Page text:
A look at what Tokyo and Kamaishi have to offer at Rugby World Cup 2019
Advertising Feature Supported by Tokyo Convention & Visitors Bureau
Sporting passion becomes cultural discovery at Rugby World Cup 2019
Rugby World Cup 2019 is a golden opportunity to make or renew acquaintances with Tokyo and with Japan. Teams from the British Isles will be in action for five pool-phase matches in Tokyo and neighbouring Yokohama. UK and Irish fans prepared to accompany their teams further afield can follow their passion to other venues across the islands of Honshu, Hokkaido, and Kyushu.
Japan offers a beguiling array of charms to transform a sporting excursion into a culturally eye-opening experience. Tokyo accompanies its urban bustle, for example, with a surprising scope of green sanctuaries.
A convenient stop en route to or from Tokyo Stadium is Inokashira Park, a 38-hectare oasis that includes trails, a large pond, a shrine and even a zoo. Also convenient to Tokyo Stadium is Jindaiji, an atmospheric group of wooden temple buildings in a verdant setting. Jindaiji ranks among the oldest temples in Tokyo.
Visitors interested in the arts of Japan enjoy a luxury of options in Tokyo. Two up-front choices are the Tokyo National Museum, for an overview of Japanese art from prehistory to the 20th century, and the National Museum of Modern Art, for a survey of more recent work by Japanese artists. A newer museum that is engagingly approachable in scale but richly rewarding in content is the Sumida Hokusai Museum. It features a permanent collection of ukiyo-e woodblock prints by Katsushika Hokusai and special exhibitions of complementary works by other artists.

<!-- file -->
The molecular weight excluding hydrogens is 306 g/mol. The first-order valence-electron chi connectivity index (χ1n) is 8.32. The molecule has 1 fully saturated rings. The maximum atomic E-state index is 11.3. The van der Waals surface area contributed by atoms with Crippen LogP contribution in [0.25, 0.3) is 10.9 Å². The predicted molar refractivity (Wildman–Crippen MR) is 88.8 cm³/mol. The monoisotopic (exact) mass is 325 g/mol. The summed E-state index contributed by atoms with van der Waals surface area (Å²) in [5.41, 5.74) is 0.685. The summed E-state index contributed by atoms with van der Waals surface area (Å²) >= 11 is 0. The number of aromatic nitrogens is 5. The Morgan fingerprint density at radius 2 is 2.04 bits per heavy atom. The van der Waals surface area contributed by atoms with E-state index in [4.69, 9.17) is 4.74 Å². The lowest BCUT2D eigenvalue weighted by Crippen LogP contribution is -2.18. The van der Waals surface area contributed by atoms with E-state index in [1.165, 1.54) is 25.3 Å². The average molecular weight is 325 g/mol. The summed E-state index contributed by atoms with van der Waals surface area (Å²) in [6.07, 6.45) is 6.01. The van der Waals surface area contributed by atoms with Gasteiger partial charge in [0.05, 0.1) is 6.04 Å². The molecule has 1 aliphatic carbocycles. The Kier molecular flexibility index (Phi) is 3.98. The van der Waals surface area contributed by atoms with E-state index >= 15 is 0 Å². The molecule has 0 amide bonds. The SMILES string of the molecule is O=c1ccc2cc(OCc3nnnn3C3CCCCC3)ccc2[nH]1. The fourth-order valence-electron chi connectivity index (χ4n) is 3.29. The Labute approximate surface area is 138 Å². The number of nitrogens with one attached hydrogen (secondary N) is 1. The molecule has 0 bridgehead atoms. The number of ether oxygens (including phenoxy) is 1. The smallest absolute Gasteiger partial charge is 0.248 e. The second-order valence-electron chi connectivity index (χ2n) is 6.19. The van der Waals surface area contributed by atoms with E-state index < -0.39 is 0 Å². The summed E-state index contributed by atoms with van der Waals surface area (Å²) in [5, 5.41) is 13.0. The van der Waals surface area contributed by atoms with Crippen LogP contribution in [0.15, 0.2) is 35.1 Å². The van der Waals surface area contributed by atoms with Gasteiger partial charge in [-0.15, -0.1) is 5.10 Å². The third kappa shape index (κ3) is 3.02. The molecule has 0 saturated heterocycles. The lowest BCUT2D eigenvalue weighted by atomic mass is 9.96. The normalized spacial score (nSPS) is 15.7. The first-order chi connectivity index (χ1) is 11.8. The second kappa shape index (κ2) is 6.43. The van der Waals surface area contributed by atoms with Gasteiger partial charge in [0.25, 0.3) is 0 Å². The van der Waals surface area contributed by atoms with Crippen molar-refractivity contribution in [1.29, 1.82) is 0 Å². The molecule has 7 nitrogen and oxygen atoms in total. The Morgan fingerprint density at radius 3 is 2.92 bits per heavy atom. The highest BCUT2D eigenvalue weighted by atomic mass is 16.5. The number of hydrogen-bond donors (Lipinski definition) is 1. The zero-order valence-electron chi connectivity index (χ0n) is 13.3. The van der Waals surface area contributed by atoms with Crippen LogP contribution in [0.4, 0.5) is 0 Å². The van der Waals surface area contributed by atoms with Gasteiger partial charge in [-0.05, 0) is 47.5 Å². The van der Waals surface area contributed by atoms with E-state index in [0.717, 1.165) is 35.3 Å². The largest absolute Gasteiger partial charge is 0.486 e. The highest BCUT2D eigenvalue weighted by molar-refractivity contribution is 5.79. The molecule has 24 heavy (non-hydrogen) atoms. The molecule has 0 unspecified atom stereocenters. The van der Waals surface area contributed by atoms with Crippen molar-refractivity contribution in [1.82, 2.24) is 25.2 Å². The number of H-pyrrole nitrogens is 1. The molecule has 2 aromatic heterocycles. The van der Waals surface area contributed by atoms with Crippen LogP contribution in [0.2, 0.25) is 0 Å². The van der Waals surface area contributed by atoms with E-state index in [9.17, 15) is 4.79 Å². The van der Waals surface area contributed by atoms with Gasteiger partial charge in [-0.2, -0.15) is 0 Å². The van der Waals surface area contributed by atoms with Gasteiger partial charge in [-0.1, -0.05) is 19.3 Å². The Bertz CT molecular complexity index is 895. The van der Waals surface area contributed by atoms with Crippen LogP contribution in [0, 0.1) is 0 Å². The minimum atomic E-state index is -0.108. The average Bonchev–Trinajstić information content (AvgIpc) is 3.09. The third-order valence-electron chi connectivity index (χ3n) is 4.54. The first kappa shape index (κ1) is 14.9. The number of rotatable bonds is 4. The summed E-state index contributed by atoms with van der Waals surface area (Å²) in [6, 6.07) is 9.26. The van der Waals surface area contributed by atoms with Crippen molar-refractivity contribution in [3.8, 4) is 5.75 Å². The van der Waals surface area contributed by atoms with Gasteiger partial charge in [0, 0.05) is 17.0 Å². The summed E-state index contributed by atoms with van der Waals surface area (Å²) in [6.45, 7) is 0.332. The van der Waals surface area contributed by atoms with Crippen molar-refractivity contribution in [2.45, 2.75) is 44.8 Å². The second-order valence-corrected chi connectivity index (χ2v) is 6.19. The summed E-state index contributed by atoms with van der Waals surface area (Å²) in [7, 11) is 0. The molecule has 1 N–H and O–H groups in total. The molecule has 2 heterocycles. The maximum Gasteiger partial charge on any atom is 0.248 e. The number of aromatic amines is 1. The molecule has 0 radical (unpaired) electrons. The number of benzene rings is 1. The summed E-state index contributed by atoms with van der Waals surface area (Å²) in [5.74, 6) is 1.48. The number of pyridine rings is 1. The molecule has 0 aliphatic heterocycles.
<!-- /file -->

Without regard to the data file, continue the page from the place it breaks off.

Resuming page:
For more information, please visit www.sportsjourney.jp
Deserving of special note at Rugby World Cup 2019 are the two matches in the northern-Honshu city of Kamaishi. Neither match will feature a team from the British Isles, but the venue and its historic and scenic setting warrant a visit on their own merits.
Kamaishi, the birthplace of modern steel-making in Japan, suffered from consolidation in that industry and then from the tsunami that followed the Great East Japan Earthquake in 2011. It has erected Kamaishi Recovery Memorial Stadium as a symbol of its resurgence. Prudent design supplements permanent seating for 6,000 with temporary seating to increase the capacity for Rugby World Cup 2019 to 16,000.
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A little planning will invest a rugby excursion to Kamaishi with scenic and cultural stops along the way. Adventurers of all ages will enjoy, for example, a stroll through Abukuma Cave. That cavern stretches at least 3.1 kilometres through limestone beneath the Fukushima Prefecture city of Tamura, and about 600 metres is open to the public. Meanwhile, shopping and dining complexes that feature local products and cuisine provide a useful overview of regional culture.
The time is now to start planning your Rugby World Cup 2019 itinerary. Make the most of this once-in-a-lifetime opportunity to translate your rugby passion into cultural discovery. See you in Japan!